EPSRC logo

Details of Grant 

EPSRC Reference: EP/M022242/1
Title: Material Properties of the Intervertebral Disc
Principal Investigator: Masouros, Dr S
Other Investigators:
Researcher Co-Investigators:
Project Partners:
Department: Dept of Bioengineering
Organisation: Imperial College London
Scheme: First Grant - Revised 2009
Starts: 01 July 2015 Ends: 30 June 2016 Value (£): 98,439
EPSRC Research Topic Classifications:
Biomechanics & Rehabilitation
EPSRC Industrial Sector Classifications:
Related Grants:
Panel History:
Panel DatePanel NameOutcome
25 Feb 2015 Engineering Prioritisation Panel Meeting 25 February 2015 Announced
Summary on Grant Application Form
The intervertebral disc is the primary articulation between adjacent vertebral bodies in the human spine. Degenerative disc disease is the leading cause of pain and disability in the adult; replacing the diseased disc with an artificial material is becoming the treatment of choice in cases that require surgery. At the same time, injuries to the spinal column are common in incidents that are associated with high accelerations, such as falls, sports injuries, road traffic accidents, and acts of violence; these injuries are often associated with long term disability. Injury induced by road-traffic accidents alone is predicted to become the third leading cause for burden of disease by 2030 according to the World Health Organization.

A comprehensive understanding of the mechanisms associated with injury to the spine is lacking, especially in high-energy trauma. Official NATO reports acknowledge the limitations of current injury criteria and lack of injury risk curves for the spine; these criteria and curves would allow us to evaluate vehicles and protection systems appropriately. Similarly, the human-like response of anthropometric test devices (or dummies) in predicting the response of the human spine under load is questionable. As a result, strategies to enhance protection and to improve protective equipment are being developed using sub-standard technologies.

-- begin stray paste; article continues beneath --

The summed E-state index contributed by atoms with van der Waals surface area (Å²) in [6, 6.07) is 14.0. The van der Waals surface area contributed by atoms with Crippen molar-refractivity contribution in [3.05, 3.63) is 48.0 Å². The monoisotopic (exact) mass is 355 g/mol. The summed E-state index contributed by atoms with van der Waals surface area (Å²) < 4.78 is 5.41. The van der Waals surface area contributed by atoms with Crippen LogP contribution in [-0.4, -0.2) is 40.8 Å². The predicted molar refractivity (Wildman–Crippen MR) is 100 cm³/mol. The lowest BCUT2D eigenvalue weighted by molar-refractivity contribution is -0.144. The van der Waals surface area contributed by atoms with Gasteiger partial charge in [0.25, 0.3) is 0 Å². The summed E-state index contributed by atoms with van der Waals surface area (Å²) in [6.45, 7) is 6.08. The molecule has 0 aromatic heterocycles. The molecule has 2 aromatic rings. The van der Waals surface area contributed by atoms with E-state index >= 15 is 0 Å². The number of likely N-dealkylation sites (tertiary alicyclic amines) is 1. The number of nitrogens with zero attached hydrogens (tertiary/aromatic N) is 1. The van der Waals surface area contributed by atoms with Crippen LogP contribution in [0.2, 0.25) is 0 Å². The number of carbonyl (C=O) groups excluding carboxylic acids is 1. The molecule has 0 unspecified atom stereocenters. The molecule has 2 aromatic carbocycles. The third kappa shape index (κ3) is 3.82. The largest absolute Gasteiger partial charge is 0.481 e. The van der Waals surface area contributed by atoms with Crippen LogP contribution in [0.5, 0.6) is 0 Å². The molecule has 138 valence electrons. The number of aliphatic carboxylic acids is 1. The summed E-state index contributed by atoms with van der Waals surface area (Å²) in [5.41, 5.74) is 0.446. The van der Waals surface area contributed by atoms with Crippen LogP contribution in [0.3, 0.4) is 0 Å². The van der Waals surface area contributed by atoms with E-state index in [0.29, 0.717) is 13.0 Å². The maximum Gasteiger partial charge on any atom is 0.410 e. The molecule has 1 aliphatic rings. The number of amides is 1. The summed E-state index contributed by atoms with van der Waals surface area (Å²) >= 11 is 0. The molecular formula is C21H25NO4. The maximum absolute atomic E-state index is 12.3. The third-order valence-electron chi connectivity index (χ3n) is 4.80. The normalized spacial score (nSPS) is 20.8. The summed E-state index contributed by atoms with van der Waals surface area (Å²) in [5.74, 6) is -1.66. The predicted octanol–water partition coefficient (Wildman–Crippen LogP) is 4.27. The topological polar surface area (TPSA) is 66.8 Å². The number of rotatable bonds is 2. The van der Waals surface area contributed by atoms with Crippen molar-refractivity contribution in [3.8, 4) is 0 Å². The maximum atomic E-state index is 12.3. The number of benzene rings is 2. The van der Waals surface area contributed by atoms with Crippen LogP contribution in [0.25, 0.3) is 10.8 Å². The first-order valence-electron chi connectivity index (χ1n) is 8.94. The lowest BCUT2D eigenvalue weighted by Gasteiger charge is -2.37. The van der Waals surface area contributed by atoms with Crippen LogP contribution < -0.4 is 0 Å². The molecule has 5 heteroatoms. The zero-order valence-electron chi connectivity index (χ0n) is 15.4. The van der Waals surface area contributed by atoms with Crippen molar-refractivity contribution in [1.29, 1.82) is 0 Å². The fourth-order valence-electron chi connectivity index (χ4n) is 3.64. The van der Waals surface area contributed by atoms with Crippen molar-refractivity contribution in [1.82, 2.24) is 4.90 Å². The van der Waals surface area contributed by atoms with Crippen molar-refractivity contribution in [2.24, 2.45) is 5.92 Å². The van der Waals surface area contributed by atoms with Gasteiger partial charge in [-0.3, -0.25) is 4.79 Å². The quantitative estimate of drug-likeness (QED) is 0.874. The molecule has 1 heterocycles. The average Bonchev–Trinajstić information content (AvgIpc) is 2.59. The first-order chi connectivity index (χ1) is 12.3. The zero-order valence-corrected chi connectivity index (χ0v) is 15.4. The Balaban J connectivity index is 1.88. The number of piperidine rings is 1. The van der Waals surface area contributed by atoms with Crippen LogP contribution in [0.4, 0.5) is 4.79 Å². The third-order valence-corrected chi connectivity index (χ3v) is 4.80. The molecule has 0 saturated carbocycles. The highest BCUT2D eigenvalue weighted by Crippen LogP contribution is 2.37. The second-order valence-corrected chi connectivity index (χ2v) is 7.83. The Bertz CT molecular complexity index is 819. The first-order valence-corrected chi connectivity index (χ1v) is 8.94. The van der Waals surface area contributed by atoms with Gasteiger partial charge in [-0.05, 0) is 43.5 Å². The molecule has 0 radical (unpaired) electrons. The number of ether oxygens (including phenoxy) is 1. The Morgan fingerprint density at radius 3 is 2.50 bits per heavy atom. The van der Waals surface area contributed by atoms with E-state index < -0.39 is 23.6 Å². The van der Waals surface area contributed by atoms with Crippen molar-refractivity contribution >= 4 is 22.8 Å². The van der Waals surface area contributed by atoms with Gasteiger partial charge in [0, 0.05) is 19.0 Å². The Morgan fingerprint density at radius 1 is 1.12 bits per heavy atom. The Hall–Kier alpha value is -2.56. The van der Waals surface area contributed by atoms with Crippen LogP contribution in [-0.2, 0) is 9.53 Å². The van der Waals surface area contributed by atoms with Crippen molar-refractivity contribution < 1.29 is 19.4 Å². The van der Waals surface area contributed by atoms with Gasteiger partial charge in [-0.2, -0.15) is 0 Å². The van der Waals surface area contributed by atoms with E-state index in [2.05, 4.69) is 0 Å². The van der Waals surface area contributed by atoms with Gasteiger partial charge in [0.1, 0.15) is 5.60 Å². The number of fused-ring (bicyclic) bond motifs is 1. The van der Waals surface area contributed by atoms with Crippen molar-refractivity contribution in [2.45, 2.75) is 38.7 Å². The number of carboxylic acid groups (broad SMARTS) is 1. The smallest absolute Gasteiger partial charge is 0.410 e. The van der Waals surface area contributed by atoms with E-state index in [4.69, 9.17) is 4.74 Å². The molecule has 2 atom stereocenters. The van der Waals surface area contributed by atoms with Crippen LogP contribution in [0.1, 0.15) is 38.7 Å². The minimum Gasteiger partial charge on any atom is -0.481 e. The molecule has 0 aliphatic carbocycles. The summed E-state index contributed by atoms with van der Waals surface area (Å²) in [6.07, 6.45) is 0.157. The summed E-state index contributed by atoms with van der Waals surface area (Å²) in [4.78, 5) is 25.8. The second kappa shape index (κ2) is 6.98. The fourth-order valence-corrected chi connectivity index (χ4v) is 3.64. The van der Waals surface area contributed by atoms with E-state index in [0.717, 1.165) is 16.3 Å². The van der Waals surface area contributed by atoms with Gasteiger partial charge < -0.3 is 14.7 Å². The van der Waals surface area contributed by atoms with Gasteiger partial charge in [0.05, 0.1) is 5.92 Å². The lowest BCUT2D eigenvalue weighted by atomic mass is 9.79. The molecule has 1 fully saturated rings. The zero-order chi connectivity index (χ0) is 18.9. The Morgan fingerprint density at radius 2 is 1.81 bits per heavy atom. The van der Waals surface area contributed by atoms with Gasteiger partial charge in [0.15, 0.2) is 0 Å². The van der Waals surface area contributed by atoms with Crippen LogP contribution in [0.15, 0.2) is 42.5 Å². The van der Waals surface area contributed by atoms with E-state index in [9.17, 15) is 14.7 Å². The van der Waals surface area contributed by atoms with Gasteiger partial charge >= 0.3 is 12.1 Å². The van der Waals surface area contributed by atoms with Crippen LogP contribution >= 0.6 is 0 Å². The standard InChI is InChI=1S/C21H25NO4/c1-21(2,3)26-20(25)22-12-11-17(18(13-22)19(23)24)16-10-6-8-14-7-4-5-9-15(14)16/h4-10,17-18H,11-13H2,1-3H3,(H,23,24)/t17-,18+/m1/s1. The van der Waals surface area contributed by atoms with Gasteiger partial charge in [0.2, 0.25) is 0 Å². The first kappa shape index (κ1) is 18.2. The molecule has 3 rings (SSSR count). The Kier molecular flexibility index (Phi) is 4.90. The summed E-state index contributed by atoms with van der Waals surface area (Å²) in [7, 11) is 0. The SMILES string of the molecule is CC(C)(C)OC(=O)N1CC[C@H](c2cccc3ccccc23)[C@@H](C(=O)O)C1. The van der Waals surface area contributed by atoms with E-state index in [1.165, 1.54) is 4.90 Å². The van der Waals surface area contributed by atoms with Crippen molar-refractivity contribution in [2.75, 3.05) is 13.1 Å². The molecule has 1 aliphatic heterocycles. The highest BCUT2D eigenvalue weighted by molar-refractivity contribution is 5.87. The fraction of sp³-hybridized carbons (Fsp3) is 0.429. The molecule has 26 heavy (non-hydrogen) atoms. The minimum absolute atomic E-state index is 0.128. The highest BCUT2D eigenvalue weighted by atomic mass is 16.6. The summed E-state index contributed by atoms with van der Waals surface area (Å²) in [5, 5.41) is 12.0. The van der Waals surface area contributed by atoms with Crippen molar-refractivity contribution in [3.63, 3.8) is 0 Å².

Finite element (FE) modelling - a type of computer simulation of the mechanics of structures - of human injury, of implants and of protective systems are important engineering tools that allow us to understand the mechanisms involved in an injurious event and to develop new and improved evaluation criteria, techniques, materials and designs in a cost-efficient manner. As computational power becomes more abundant, FE modelling for optimal design is a clear strategic direction in industry as an alternative to expensive and labour intensive experiments. A critical parameter, however, that influences the predictive ability of FE models of human response is the quality of the input data that are associated with the material behaviour of human tissue. Such data, particularly at loading rates relevant to injury, are sparse for most human tissues; this is definitely the case for the intervertebral disc.

The aim of this project, therefore, is to quantify the material behaviour of the human intervertebral disc across physiological and injurious loading rates. The intention is to inform implant design and to increase the accuracy of FE models of human injury in order to improve their ability to simulate the response of the spine under load.

Key Findings
This information can now be found on Gateway to Research (GtR) http://gtr.rcuk.ac.uk
Potential use in non-academic contexts
This information can now be found on Gateway to Research (GtR) http://gtr.rcuk.ac.uk
Description This information can now be found on Gateway to Research (GtR) http://gtr.rcuk.ac.uk
Date Materialised
Sectors submitted by the Researcher
This information can now be found on Gateway to Research (GtR) http://gtr.rcuk.ac.uk
Project URL:  
Further Information:  
Organisation Website: http://www.imperial.ac.uk